On MSNBC’s Morning Joe today, Steven Rattner examined the surprising rise of Sanders and corresponding decline of support for Warren in the 2020 polls – two Presidential hopefuls that share similar policy beliefs but with differing degrees of progressivism.
Bernie Sanders’ rise in 2020 public opinion polls has nearly mirrored Elizabeth Warren’s fall. That’s not a coincidence, although it’s not particularly logical as Sanders’s positions are even further to the left than Warren’s.
While many factors go into electoral popularity, Warren’s decline can be fairly traced to her decision at the beginning of November to lay out the revenue and cost assumptions behind her version of Medicare for All. The public reaction to the more than $20 trillion that would be added to the federal budget over a decade was highly negative, which also served as a reminder that approximately 160 million Americans would be forced off of their employer-based private insurance and onto the government plan.
As this chart shows, before she unveiled the details of her plan, her standing in Iowa polls had been steadily rising, reaching about 23% in the middle of last October and holding there. Almost immediately after the release, her popularity in Iowa began to fall. Just two weeks later, she pivoted and substituted a new plans that would provide for a longer transition to Medicare for All. But that switch has done little to help her; her standing in Iowa (and across the country) has mostly continued to decline. Another useful data point: Before her tumble, Warren had (perhaps surprisingly) the support of 20% of Democrats who self-identified themselves as moderates; by late November she had just 5% support among this group.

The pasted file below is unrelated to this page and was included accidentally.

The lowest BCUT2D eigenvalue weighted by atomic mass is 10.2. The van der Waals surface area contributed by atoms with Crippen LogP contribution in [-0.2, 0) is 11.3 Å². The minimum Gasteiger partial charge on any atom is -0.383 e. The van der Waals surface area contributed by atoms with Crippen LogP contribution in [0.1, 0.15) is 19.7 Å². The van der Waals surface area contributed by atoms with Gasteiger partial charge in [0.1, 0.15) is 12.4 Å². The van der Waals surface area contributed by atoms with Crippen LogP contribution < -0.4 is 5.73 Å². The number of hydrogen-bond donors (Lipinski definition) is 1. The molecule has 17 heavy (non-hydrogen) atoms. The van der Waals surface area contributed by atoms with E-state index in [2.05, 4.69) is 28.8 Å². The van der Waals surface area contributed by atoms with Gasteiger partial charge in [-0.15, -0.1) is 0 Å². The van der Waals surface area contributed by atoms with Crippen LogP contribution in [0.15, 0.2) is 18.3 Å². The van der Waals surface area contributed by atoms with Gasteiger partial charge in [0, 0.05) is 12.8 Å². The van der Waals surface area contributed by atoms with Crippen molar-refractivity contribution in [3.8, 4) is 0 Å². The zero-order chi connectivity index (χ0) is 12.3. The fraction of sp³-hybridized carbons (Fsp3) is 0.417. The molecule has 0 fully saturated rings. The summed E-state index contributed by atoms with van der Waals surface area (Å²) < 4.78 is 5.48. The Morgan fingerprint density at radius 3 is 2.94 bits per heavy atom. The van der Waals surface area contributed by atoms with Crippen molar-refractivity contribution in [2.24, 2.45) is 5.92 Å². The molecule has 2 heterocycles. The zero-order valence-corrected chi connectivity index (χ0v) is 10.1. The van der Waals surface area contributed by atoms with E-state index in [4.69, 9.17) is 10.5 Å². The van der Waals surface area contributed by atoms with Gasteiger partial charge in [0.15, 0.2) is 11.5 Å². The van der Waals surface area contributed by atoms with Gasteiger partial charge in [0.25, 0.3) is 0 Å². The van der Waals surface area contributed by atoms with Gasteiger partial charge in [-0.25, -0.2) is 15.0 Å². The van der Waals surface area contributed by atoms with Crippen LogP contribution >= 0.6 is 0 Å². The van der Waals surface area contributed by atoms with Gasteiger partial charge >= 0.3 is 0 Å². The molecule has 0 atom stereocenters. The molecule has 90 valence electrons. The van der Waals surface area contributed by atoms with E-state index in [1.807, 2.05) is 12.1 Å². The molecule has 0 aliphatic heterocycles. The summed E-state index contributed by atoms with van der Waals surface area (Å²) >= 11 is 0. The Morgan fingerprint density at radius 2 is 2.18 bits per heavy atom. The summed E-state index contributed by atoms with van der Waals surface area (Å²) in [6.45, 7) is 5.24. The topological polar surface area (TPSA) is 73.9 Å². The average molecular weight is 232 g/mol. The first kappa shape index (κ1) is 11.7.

But the shift among progressives from Warren to Sanders doesn’t make much sense from a policy perspective. While the two senators are often lumped together, a careful inspection of their positions makes clear that Sanders is materially more progressive than Warren. For example, his Medicare for All plan – which would end private insurance – would be far more expansive than hers, costing between $30 trillion and $40 trillion over the next 10 years (by his own estimates), compared to Warren’s estimate of $20.5 trillion (although some experts believe that figure is low). Similarly, implementing the Green New Deal would be vastly more costly under a President Sanders who is proposing a more aggressive plan than Warren. While the two candidates are in a similar place on free college tuition, Mr. Sanders’ plan for eliminating all student debt would clock in at $1.6 trillion while Warren doesn’t even support wiping out all that debt. Lastly, Warren has gotten a huge amount of attention (and pushback) for her proposed wealth tax, but Mr. Sanders would impose an even steeper wealth tax on the richest Americans.
All told, Sanders’ proposals would add substantially more to federal spending, according to calculations by former Treasury secretary Lawrence Summers. While centrist candidates Joe Biden and Pete Buttigieg would only increase federal outlays by 2 percentage points or less (as a share of the overall economy), Warren would raise them by 12 percentage points while Sanders would add a whopping 20 percentage points. (By comparison, even at the height of the financial crisis in 2008, Barack Obama only proposed a 1 percentage point increase and previous Democratic nominees Hillary Clinton and John Kerry proposed even less during their respective 2016 and 2004 campaigns.)
So why have Democratic voters ignored these facts? Principally because Sanders has not been subjected to the same scrutiny as Warren. That’s partly because he has not laid out his proposals in as much detail as she has and partly, perhaps, because most commentators and analysts did not believe he had a big enough chance of becoming the nominee to dissect his ideas as thoroughly. Perhaps that may now change.